Text Around Images. How to Wrap?

To take advantage of new CSS classes for image alignment and the text wrapping around the image, the WordPress Theme must include the following in the style.css found in the WordPress Theme directory:

img.alignright { float: right; margin: 0 0 1em 1em; }

img.alignleft { float: left; margin: 0 1em 1em 0; }

img.aligncenter { display: block; margin-left: auto; margin-right: auto; }

.alignright { float: right; }

.alignleft { float: left; }

             .aligncenter { display: block; margin-left: auto; margin-right: auto; }

38. Text around images. Can I wrap

Adding the image in your WordPress blog, select the image alignment as right, left, or center in the Image/Media Panel.

The image will be embedded into your blog post with the selected style for alignment like this:

<img src=”http://example.com/images/leaf.jpg”

 alt=”leaf graphic”

 title=”leaf graphic”

class=”alignright size-medium wp-image-3109″

height=”25″ width=”30″/>

Sometimes you may want an image on your post to fill the screen, or sit in the middle of text with writing above and below it, but most of the time you need your image to sit on one side or the other of the text and have the text flow or wrap around the image. While the styles shown above will float the image left and right, you might need to add more design elements to your image.

Here is a look at a typical image tag in your post, without the instructions for wrapping the text around the image. Just note that we’ve added both the title and alt attributes to the tag; alt is important for accessibility, title is for the image tooltip.

<img src=”http://example.com/images/leaf.jpg”

 alt=”leaf graphic”

 title=”leaf graphic” />

To start the process of setting your image up to be wrapped, there are some changes that you might need to make to the style sheet that controls your WordPress site. CSS offers a great list of resources to create and edit Cascading Style Sheets.

Open the style.css file in a text-editor from your WordPress Theme folder. It’s very important that you save a back up copy somewhere before you do any edits! Now, you should do a search for img. All your image selectors must be grouped together. If not, find them and cut and paste into one group to make it easier.

You should decide if you want a border around your images and, if you do, also decide what size, color, and type it should be.

You would use the following for no border:

img {border:0}

For 1 pixel solid red line border, you should add:

img {border:solid red 1px}

In case you create a link around an image, some browsers will put a border around the image to let the visitor know it’s a link.

If you don’t want it to happen, use the following:

a img {border:0}

You can add a hover around the image so that when the visitors move their mouse over the image, not only the mouse pointer will turn into a hand, the image will get a colorful border:

a:hover img { border:solid red 1px; }

To make the image in your content work better with the rest of the styles we’ll clear all the padding around the images within your content and make sure that the whole width of the image shows up rather than just a part of it.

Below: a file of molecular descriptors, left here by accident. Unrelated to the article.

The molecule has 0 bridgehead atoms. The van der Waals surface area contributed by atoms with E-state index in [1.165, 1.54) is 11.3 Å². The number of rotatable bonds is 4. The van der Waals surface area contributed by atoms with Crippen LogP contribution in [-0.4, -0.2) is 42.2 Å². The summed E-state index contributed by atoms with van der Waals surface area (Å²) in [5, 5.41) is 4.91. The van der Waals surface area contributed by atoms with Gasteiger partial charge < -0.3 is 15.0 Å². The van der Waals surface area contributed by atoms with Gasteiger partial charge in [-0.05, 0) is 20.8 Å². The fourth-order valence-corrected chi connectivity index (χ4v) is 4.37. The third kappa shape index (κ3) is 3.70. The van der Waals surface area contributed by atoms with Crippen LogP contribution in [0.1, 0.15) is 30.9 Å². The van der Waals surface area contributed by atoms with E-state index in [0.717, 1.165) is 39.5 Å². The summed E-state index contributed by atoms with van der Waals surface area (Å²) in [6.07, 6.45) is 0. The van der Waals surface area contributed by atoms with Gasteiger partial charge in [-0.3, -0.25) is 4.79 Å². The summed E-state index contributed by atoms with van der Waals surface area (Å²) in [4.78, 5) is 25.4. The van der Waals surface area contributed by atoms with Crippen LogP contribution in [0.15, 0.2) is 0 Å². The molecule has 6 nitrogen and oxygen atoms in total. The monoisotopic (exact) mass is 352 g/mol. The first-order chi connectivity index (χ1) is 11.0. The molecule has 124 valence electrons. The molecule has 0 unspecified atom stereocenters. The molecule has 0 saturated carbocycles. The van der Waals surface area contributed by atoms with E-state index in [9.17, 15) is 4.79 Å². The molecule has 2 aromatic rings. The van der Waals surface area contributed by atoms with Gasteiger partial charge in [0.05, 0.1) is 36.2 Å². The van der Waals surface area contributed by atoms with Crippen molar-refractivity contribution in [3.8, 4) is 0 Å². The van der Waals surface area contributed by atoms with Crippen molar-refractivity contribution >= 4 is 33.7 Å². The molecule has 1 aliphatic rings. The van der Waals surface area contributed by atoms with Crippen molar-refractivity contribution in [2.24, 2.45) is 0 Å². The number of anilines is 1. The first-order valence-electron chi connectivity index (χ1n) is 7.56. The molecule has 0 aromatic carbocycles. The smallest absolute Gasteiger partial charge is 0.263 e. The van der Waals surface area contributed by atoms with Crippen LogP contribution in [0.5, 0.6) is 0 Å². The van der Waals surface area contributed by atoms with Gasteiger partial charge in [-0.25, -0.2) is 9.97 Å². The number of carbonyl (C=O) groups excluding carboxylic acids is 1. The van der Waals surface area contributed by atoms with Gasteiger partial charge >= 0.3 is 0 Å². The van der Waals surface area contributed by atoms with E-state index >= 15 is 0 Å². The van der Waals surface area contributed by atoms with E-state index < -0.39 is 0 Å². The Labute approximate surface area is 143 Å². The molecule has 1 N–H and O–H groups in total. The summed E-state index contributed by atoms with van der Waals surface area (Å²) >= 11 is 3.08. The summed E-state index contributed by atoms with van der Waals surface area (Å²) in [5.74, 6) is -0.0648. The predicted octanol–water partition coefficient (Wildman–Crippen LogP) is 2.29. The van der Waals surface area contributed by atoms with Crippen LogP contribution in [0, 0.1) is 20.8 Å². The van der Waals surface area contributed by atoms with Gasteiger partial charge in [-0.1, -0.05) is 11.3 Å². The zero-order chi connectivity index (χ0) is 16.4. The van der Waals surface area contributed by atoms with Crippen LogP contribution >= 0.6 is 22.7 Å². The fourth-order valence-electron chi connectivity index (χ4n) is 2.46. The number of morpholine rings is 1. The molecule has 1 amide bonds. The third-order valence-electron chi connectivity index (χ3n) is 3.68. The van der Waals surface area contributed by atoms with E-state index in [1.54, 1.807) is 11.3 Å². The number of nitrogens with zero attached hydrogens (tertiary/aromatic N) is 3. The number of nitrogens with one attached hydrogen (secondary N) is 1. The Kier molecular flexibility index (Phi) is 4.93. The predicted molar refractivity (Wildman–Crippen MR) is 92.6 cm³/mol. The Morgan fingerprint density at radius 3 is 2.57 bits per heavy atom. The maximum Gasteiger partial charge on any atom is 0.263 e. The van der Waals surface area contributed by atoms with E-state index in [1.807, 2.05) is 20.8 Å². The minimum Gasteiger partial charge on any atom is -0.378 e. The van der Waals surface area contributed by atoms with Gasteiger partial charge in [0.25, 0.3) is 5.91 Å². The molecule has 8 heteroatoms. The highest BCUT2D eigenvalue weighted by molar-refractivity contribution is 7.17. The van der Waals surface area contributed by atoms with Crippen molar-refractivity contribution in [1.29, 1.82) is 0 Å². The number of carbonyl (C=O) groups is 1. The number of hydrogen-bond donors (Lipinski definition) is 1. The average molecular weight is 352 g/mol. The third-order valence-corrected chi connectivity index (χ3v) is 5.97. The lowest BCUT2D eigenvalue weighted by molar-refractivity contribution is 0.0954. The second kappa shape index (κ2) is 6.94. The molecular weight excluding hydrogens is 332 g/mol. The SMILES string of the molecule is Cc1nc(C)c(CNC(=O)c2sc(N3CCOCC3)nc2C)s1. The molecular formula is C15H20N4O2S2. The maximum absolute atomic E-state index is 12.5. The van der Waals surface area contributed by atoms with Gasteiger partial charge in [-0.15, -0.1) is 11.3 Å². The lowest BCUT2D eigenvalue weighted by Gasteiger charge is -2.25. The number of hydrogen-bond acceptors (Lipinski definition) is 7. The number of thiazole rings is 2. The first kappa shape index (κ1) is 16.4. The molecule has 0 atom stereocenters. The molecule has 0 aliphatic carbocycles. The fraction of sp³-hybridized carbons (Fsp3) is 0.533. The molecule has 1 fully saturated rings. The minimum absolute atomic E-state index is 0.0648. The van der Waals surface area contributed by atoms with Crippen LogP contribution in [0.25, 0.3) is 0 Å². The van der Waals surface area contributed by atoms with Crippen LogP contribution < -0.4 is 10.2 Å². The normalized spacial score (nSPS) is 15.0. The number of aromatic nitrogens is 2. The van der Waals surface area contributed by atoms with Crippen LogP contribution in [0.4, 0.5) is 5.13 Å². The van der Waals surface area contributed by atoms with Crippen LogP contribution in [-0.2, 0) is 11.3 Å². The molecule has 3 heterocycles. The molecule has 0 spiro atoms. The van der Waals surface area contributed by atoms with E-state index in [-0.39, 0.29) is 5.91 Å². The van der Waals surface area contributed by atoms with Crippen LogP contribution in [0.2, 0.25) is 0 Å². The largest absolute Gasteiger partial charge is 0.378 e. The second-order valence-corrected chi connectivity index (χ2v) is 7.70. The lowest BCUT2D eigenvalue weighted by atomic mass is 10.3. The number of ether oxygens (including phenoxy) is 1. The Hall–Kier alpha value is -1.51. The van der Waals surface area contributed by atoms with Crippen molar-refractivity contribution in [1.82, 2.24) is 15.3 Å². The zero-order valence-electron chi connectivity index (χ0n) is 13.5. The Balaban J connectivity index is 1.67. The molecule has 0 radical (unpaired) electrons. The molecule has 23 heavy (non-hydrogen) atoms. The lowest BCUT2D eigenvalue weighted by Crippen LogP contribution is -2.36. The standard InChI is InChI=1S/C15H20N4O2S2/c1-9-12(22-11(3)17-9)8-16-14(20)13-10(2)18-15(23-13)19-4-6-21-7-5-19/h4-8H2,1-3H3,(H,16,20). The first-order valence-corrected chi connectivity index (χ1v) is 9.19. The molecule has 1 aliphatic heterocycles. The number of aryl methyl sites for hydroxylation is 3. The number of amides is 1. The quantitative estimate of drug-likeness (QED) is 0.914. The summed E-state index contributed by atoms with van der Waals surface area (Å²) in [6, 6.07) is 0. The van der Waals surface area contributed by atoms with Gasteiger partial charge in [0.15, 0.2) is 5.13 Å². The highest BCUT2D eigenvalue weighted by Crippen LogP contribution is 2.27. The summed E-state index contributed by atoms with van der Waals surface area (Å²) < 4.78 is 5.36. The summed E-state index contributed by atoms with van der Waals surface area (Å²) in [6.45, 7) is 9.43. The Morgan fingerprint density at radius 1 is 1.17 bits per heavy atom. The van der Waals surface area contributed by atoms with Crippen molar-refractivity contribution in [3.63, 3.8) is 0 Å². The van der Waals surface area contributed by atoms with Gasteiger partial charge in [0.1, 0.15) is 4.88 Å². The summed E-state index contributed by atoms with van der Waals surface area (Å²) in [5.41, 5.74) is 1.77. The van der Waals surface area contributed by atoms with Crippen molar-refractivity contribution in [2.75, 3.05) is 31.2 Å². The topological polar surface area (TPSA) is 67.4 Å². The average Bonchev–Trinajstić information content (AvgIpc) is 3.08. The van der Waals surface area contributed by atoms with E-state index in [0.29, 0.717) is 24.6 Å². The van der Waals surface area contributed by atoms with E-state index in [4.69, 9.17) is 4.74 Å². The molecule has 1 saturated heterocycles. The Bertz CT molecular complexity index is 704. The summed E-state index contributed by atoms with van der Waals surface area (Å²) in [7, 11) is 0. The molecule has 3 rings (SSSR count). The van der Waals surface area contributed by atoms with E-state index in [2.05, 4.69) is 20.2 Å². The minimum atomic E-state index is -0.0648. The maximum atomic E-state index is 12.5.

If it isn’t in your style sheet, add the following:

p img { padding: 0; max-width: 100%; }

When an image sits on the sides of your text, that helps to have space between the text and the image so that the words won’t be right up against the edge. Since some browsers treat the margins and padding in different ways.

The following styles will accommodate most browser’s “space requirements” so the image doesn’t overlap the text or any lists that appear in line with the image.

img.alignright { padding: 4px; margin: 0 0 2px 7px; display: inline; }

img.alignleft { padding: 4px; margin: 0 7px 2px 0; display: inline; }

The declaration of display:inline keeps the image in line with the text that you have placed it with.

Some browsers will allow you to control the size of the text you created by the ALT tag. This is the text which appears when you hold your mouse over an image or when the image fails to load.

You can give it any size, but something much smaller than your content’s font size would be a good idea.

img {font-size:60%}

Create a caption style that adds some “spice.”

.wp-caption { margin: 5px; padding: 5px; border: solid 1px #E5E5FF; background: #E5F2FF; font-size:90%; color: black }

In the example above, we’ve added a border and a little hint of background color, but you can style it however you want. We recommend you to make at least the text a difference size and padding to the overall container so it is distinguished from the rest of the post’s content.

In case the image is larger than the amount of text that would otherwise surround it, causing the image to hang like a flag over some element below it, then at some point in the text, you’ll need to clear the display. Note that there is no text in this division. Anyway, if you use the WYSIWYG editor, it’s necessary to put something inside the division, otherwise the WYSIWYG editor will remove the div fully.

In order to clear the display in a way that works for both the “Text” and “Visual” editors, add this in the text tab:

<br style=”clear: both;” />

That’s it, guys! Hope you liked this article!

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